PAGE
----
“I think WWE had an old-school mindset, where they like to dictate what wrestling is,” he said. “WWE liked to dictate what type of wrestling people should think is cool and watch. But I think the world of wrestling and fans of wrestling recently made that impossible because all the fans in the UK, Canada, Australia, Japan, United States, everywhere really, started looking outside of WWE.
“They are going to more independent wrestling shows. With the rise of Being The Elite for example, it turned into such a surge in the popularity in wrestling outside of WWE. They started realizing suddenly other people are selling t-shirts at Hot Topic.
“I think that’s why we are seeing WWE embracing a lot of this independent wrestling tradition or whatever you would call it. Wrestling in a larger sense, not just in WWE, but outside of it. They have begun to embrace it more. It’s pretty cool to see them doing that.”
It was in WWE where Hennigan made the most of his opportunity, winning the reality show Tough Enough. He earned a contract on Season 3 with the late Matt Cappotelli, who passed away at age on June 29 after a long battle with brain cancer.
Hennigan recalls when they were both starting out in WWE developmental and living together in Louisville. He witnessed Cappotelli’s work ethic firsthand. He’ll cherish the memories and mornings laughing together on their way to training or shows singing their beloved classic rock songs.
“It’s hard to talk about Matt,” Hennigan said. “He was one of the most positive people I’ve ever known. He never wanted to burden anyone with anything. He always worked his ass off. Everything. He had a real positive outlook on life and his interactions with people. There were times in 2006 when he was first diagnosed that I kept thinking about it wasn’t fair that it would happen to Mat. That’s the same with anyone with cancer. It’s not like a fair thing. You can’t think about it in those terms, but Matt really affected me a lot.”
Hennigan remains inspired by Cappotelli in living life to the fullest. That means producing passion projects like Boone: The Bounty Hunter, a movie now on Netflix he created, starred, co-wrote and executive produced.
“The thing you get out of something is what you put into it couldn’t be any truer than when I think about Boone: The Bounty Hunter,” Hennigan said. “I poured so much blood, sweat and tears into that movie, I’m very proud to see how it’s doing.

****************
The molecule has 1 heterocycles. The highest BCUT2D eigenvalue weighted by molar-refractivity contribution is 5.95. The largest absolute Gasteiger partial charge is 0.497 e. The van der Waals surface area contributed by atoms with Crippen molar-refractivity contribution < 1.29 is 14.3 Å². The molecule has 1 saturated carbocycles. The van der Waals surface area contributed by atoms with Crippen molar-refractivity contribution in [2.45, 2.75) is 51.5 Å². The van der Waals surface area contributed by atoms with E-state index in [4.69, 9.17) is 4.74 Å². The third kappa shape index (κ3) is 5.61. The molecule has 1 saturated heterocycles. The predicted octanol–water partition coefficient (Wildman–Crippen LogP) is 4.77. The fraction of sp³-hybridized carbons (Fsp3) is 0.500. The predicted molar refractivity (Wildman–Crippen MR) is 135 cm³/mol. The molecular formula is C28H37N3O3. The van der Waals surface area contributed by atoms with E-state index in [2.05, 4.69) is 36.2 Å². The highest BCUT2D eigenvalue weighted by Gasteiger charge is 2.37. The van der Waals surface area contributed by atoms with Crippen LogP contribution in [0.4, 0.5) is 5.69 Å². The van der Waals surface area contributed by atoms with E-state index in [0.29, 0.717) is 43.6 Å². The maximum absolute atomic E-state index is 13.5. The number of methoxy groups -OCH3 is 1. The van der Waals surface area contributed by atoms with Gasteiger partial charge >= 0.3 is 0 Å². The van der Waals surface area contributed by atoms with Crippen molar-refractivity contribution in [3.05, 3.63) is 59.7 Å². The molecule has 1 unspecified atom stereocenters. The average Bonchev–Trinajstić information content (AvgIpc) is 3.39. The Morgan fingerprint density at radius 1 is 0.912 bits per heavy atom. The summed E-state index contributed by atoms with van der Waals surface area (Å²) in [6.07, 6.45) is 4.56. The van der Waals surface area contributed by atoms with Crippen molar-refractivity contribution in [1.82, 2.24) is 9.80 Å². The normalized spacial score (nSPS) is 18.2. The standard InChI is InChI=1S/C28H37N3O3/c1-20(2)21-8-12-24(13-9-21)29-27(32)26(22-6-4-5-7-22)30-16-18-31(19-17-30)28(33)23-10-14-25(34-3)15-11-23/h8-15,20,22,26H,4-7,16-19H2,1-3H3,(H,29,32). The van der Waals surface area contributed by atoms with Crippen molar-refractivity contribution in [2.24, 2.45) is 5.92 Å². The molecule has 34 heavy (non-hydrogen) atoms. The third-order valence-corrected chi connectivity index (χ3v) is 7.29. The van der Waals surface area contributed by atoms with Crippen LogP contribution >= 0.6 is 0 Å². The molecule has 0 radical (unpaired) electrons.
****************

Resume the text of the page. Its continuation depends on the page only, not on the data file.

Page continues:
“I love hearing about what people think about the movie, especially at screenings. I feel like Boone is a great movie to enjoy at a screening with a group of people. When I made it, I was thinking I wanted to make a movie that I loved when I was a kid that would be fun to watch and still have a story. … It’s going to be really interesting to do the screening on July 23 in Toronto as part of Slammiversary VIP ticket experience. It’s the first time I’ve screened Boone in Canada.”
The “Mayor of Slamtown” is regularly working in other areas outside the ring as well, with past guest spots on GLOW and Sharknado 5: Global Swarming.
He’ll return to his reality TV roots this fall on Survivor: David vs. Goliath. The well-known star was immediately spotted during a teaser for the 37th season of the popular CBS staple, premiering September 26. Hennigan has always been a fan of Survivor, even submitting a “cheesy” tape for an earlier season after he started wrestling. He did the whole audition in a German accent because he thought it was funny.
“They never called me back, and I don’t blame them,” he said.
“But with Survivor, I’m a fan of challenging myself. That show is one of the most unique ways in the world of challenging yourself because there are so many different things at play that you have to take into consideration to play the game and even get into the game and do well in the game.
“I’m excited to see what it looks like on TV because I know what I felt like when I was there and how much I enjoyed the experience. Now I look forward to seeing what that experience comes out looking like after it has been handled by a bunch of creative people.”
Impact Wrestling’s Slammiversary event, Sunday, July 22, 8/7c, Pay-Per-View & FITE TV live-stream
Impact Wrestling, Thursdays, 8/7c, Pop TV
Lucha Underground, Wednesdays, 8/7c, El Rey Network